I learned of the public launch of Google Health last week from the blog of John Sharp of Cleveland Clinic. Google Health appears, for the most part, to be a run of the mill Personal Health Record (PHR) with conditions, allergies, medications and the like. There is some typical Google flair in the presentation, but also a lot of awkwardness that needs to be addressed in other versions.
Perhaps the most exciting component currently is the connection to Cleveland Clinic’s Epic MyChart portal (and apparently a few others).
There’s been a lot of buzz as both Google and Microsoft have entered this arena including a recent survey from HIMSS Vantage Point. Amongst the findings of this survey of dedicated Healthcare IT professionals is that only 30% have used a PHR.
My wife is a pharmacist and does a lot of work on medication adherence (getting patients to take complex medication regimens with unpleasant side effect as prescribed). For years, she’s taken a daily vitamin for the sole reason that it gives her personal experience with the issues that her patient’s are facing so that she can provide worthwhile guidance.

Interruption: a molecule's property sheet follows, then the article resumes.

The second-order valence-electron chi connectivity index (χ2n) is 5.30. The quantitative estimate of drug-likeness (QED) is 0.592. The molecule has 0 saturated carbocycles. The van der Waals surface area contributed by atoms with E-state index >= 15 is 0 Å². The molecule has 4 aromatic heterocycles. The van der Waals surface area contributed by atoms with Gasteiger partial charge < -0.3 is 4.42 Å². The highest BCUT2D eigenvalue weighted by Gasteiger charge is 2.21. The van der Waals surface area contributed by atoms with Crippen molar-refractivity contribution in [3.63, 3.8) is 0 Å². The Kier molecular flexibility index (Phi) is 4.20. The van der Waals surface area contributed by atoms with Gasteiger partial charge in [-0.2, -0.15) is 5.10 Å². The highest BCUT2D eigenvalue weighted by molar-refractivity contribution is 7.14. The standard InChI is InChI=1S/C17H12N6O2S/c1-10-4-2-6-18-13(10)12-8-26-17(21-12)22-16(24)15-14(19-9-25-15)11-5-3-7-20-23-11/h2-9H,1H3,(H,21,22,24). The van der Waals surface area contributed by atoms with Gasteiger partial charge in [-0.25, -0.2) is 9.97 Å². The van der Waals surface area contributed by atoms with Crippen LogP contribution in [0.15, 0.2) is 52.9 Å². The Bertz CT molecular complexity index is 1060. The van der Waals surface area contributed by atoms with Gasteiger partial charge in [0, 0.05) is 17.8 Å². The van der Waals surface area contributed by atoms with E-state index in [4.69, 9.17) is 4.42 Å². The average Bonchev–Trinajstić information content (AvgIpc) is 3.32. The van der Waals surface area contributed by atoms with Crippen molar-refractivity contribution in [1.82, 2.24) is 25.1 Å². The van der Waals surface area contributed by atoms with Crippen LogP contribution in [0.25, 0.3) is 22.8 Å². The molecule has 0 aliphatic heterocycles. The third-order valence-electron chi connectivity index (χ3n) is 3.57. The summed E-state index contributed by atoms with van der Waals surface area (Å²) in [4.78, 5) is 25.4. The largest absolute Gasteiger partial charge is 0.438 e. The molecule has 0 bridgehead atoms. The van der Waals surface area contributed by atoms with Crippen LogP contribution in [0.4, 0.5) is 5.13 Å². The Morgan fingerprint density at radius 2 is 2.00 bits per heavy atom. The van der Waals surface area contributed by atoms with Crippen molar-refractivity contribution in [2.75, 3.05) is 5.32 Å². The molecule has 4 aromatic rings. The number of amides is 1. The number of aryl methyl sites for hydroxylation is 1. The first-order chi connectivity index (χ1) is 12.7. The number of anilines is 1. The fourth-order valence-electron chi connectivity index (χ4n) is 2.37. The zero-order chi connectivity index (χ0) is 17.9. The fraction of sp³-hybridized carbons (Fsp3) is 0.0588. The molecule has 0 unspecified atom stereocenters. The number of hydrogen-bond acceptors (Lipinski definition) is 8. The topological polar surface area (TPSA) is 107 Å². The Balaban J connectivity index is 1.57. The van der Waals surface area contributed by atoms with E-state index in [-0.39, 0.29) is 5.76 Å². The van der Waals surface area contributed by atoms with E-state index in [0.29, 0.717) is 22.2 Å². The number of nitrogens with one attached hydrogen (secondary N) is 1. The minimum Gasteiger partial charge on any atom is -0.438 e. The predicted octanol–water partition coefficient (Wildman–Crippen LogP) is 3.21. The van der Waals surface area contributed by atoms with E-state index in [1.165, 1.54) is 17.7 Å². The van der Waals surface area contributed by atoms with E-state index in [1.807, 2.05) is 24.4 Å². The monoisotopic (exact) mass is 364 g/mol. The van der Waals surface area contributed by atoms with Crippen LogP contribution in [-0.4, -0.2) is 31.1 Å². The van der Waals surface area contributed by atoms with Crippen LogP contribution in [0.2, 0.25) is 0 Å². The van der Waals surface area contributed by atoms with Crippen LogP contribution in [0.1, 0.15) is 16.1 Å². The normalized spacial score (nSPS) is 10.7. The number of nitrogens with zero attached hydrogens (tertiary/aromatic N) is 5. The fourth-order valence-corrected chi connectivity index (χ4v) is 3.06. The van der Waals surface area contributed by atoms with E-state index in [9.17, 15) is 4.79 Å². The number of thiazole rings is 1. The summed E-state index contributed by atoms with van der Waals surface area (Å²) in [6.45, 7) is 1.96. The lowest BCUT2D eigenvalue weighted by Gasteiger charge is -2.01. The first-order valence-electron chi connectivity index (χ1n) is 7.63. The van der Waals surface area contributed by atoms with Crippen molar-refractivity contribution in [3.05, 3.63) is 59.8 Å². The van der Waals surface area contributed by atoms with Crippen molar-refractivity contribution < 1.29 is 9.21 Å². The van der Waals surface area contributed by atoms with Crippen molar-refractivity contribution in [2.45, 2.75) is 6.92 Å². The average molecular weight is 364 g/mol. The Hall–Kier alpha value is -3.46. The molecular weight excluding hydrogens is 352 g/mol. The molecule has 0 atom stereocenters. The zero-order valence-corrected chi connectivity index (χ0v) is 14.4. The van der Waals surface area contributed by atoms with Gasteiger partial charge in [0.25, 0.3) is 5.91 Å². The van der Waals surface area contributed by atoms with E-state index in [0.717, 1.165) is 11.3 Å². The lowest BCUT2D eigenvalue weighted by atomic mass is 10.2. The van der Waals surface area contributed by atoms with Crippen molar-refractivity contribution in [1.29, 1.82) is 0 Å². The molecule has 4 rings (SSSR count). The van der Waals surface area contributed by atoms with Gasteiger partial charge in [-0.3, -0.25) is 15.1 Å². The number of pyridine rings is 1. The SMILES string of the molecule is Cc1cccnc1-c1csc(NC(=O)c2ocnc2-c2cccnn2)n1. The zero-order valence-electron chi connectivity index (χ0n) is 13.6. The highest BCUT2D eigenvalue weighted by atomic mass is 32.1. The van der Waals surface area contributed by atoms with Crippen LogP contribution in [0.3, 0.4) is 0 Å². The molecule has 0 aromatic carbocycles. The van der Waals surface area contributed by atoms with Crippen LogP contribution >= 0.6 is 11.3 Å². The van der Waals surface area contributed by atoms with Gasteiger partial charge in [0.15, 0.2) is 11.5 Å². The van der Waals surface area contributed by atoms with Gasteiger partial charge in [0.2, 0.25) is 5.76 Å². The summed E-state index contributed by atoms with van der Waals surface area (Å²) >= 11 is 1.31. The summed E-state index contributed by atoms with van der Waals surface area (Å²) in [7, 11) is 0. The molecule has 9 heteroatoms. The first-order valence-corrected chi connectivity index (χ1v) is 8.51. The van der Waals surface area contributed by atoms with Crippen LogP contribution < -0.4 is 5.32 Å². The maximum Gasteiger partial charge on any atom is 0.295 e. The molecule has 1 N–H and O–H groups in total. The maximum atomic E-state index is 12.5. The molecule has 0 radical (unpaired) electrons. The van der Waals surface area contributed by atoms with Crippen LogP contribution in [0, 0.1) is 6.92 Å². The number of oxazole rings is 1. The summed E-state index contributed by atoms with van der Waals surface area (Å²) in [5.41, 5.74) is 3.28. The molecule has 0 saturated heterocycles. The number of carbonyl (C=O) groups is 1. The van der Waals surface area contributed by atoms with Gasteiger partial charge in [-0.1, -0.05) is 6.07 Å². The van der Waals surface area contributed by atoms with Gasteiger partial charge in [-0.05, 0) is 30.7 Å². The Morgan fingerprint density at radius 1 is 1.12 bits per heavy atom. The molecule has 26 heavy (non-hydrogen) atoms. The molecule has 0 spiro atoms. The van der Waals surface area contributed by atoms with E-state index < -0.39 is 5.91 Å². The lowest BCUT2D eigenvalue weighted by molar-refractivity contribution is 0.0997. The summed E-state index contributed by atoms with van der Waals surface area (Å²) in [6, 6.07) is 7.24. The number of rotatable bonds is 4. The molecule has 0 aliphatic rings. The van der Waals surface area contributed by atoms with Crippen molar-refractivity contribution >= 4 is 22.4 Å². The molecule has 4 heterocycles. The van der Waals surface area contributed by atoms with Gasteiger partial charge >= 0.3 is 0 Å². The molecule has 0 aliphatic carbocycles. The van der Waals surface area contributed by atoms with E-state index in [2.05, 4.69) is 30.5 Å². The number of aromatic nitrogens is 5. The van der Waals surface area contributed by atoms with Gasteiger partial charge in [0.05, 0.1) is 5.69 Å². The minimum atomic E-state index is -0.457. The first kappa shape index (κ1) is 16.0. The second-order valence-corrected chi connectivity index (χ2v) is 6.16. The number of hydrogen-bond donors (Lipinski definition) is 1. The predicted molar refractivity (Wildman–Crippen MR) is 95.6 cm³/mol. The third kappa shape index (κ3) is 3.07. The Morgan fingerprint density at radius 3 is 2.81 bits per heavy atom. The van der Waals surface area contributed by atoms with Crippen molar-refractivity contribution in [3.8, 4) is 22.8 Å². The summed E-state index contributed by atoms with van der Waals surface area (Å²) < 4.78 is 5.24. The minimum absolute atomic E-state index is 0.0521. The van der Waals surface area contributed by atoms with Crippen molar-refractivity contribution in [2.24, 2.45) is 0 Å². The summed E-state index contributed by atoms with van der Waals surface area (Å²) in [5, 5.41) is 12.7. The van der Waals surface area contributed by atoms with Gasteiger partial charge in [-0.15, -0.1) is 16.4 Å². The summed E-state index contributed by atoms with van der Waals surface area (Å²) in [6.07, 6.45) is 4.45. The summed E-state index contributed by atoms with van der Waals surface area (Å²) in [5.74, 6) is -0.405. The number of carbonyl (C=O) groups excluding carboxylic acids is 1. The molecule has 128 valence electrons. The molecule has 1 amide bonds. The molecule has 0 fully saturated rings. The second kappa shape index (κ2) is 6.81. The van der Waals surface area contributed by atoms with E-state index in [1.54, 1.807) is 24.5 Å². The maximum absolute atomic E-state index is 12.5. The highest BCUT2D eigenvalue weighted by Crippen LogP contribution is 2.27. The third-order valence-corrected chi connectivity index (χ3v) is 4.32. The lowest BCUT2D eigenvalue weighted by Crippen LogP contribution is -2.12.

At Geonetric, we refer to the same concept as “dogfooding,” i.e., the practice of eating one’s own dog food.
Why aren’t more healthcare IT professionals using these tools? After all, they’re the natural early adopters – computer savvy and engaged in the healthcare industry. According to the HIMSS Survey the top issue is concerns over the privacy and security of this sensitive information (49 percent), echoing other recent comments in the media.
I’m not sure how I feel about such security concerns. With the regular flow of announcements about healthcare data breaches, a good dose of paranoia seems warranted. On the other hand, I wonder at what point we will be able to move past these concerns in healthcare as other industries have.
I suspect that the key comes in the delivery of more value through the personal health record. The ability to track your information is not sufficient, even when it’s connected to good content resources. The connection to local resources to help you manage your health including, ideally, your personal care team, is the missing component. Google Health and Microsoft HealthVault have channels to make those connections, so perhaps their entry into the space is the first step to growing adoption.